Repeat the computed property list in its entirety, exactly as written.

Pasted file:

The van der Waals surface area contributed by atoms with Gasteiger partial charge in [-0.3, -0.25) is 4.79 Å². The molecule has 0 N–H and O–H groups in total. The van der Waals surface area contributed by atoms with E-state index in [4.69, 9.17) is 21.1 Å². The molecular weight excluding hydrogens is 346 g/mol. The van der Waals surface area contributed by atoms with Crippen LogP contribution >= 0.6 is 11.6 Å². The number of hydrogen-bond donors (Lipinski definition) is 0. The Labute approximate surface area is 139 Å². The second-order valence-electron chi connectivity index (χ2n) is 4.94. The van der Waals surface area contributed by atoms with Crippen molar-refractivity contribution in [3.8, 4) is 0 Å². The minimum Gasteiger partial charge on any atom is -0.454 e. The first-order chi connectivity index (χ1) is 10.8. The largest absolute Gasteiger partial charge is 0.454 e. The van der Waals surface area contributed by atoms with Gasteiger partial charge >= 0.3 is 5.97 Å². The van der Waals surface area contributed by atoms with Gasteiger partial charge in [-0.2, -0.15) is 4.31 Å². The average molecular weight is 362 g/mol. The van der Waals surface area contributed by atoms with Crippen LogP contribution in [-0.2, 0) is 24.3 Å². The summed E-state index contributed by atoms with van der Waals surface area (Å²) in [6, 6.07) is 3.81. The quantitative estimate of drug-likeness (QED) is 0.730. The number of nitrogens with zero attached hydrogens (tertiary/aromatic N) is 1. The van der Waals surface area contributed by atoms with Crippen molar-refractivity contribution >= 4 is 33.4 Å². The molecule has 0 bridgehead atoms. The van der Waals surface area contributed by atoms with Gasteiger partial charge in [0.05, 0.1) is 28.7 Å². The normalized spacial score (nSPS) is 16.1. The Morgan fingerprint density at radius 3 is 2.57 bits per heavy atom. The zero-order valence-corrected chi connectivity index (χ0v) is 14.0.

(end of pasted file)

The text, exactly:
The van der Waals surface area contributed by atoms with Gasteiger partial charge in [-0.3, -0.25) is 4.79 Å². The molecule has 0 N–H and O–H groups in total. The van der Waals surface area contributed by atoms with E-state index in [4.69, 9.17) is 21.1 Å². The molecular weight excluding hydrogens is 346 g/mol. The van der Waals surface area contributed by atoms with Crippen LogP contribution >= 0.6 is 11.6 Å². The number of hydrogen-bond donors (Lipinski definition) is 0. The Labute approximate surface area is 139 Å². The second-order valence-electron chi connectivity index (χ2n) is 4.94. The van der Waals surface area contributed by atoms with Crippen molar-refractivity contribution in [3.8, 4) is 0 Å². The minimum Gasteiger partial charge on any atom is -0.454 e. The first-order chi connectivity index (χ1) is 10.8. The largest absolute Gasteiger partial charge is 0.454 e. The van der Waals surface area contributed by atoms with Gasteiger partial charge >= 0.3 is 5.97 Å². The van der Waals surface area contributed by atoms with Gasteiger partial charge in [-0.2, -0.15) is 4.31 Å². The average molecular weight is 362 g/mol. The van der Waals surface area contributed by atoms with Crippen LogP contribution in [-0.2, 0) is 24.3 Å². The summed E-state index contributed by atoms with van der Waals surface area (Å²) in [6, 6.07) is 3.81. The quantitative estimate of drug-likeness (QED) is 0.730. The number of nitrogens with zero attached hydrogens (tertiary/aromatic N) is 1. The van der Waals surface area contributed by atoms with Crippen molar-refractivity contribution >= 4 is 33.4 Å². The molecule has 0 bridgehead atoms. The van der Waals surface area contributed by atoms with Gasteiger partial charge in [0.05, 0.1) is 28.7 Å². The normalized spacial score (nSPS) is 16.1. The Morgan fingerprint density at radius 3 is 2.57 bits per heavy atom. The zero-order valence-corrected chi connectivity index (χ0v) is 14.0.